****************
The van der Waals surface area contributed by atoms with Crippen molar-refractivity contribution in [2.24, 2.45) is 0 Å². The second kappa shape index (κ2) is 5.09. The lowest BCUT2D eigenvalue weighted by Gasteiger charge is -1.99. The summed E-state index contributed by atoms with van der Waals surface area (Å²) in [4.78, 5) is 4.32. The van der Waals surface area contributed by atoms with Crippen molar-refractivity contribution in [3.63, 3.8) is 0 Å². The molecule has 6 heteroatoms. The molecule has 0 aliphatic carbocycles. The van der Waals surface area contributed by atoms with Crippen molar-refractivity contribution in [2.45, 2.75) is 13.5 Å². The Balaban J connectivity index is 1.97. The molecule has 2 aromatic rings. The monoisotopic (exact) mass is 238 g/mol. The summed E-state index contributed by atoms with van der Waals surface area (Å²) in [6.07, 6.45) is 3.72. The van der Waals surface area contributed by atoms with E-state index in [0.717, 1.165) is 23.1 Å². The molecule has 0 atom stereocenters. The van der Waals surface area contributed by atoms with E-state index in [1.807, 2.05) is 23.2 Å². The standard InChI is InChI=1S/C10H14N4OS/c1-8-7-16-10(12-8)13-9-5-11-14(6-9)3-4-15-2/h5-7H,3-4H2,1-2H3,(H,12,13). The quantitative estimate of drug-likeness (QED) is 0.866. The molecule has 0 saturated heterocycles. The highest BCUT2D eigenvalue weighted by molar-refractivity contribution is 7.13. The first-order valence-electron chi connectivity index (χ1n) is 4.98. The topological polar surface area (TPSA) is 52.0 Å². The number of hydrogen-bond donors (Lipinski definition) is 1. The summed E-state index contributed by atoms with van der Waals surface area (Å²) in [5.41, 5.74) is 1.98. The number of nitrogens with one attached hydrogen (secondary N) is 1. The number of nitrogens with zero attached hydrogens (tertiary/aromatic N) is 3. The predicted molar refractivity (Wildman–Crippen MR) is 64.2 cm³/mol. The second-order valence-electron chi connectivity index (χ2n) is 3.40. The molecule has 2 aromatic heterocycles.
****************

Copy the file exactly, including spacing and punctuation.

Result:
The van der Waals surface area contributed by atoms with Crippen molar-refractivity contribution in [2.24, 2.45) is 0 Å². The second kappa shape index (κ2) is 5.09. The lowest BCUT2D eigenvalue weighted by Gasteiger charge is -1.99. The summed E-state index contributed by atoms with van der Waals surface area (Å²) in [4.78, 5) is 4.32. The van der Waals surface area contributed by atoms with Crippen molar-refractivity contribution in [3.63, 3.8) is 0 Å². The molecule has 6 heteroatoms. The molecule has 0 aliphatic carbocycles. The van der Waals surface area contributed by atoms with Crippen molar-refractivity contribution in [2.45, 2.75) is 13.5 Å². The Balaban J connectivity index is 1.97. The molecule has 2 aromatic rings. The monoisotopic (exact) mass is 238 g/mol. The summed E-state index contributed by atoms with van der Waals surface area (Å²) in [6.07, 6.45) is 3.72. The van der Waals surface area contributed by atoms with E-state index in [0.717, 1.165) is 23.1 Å². The molecule has 0 atom stereocenters. The van der Waals surface area contributed by atoms with E-state index in [1.807, 2.05) is 23.2 Å². The standard InChI is InChI=1S/C10H14N4OS/c1-8-7-16-10(12-8)13-9-5-11-14(6-9)3-4-15-2/h5-7H,3-4H2,1-2H3,(H,12,13). The quantitative estimate of drug-likeness (QED) is 0.866. The molecule has 0 saturated heterocycles. The highest BCUT2D eigenvalue weighted by molar-refractivity contribution is 7.13. The first-order valence-electron chi connectivity index (χ1n) is 4.98. The topological polar surface area (TPSA) is 52.0 Å². The number of hydrogen-bond donors (Lipinski definition) is 1. The summed E-state index contributed by atoms with van der Waals surface area (Å²) in [5.41, 5.74) is 1.98. The number of nitrogens with one attached hydrogen (secondary N) is 1. The number of nitrogens with zero attached hydrogens (tertiary/aromatic N) is 3. The predicted molar refractivity (Wildman–Crippen MR) is 64.2 cm³/mol. The second-order valence-electron chi connectivity index (χ2n) is 3.40. The molecule has 2 aromatic heterocycles.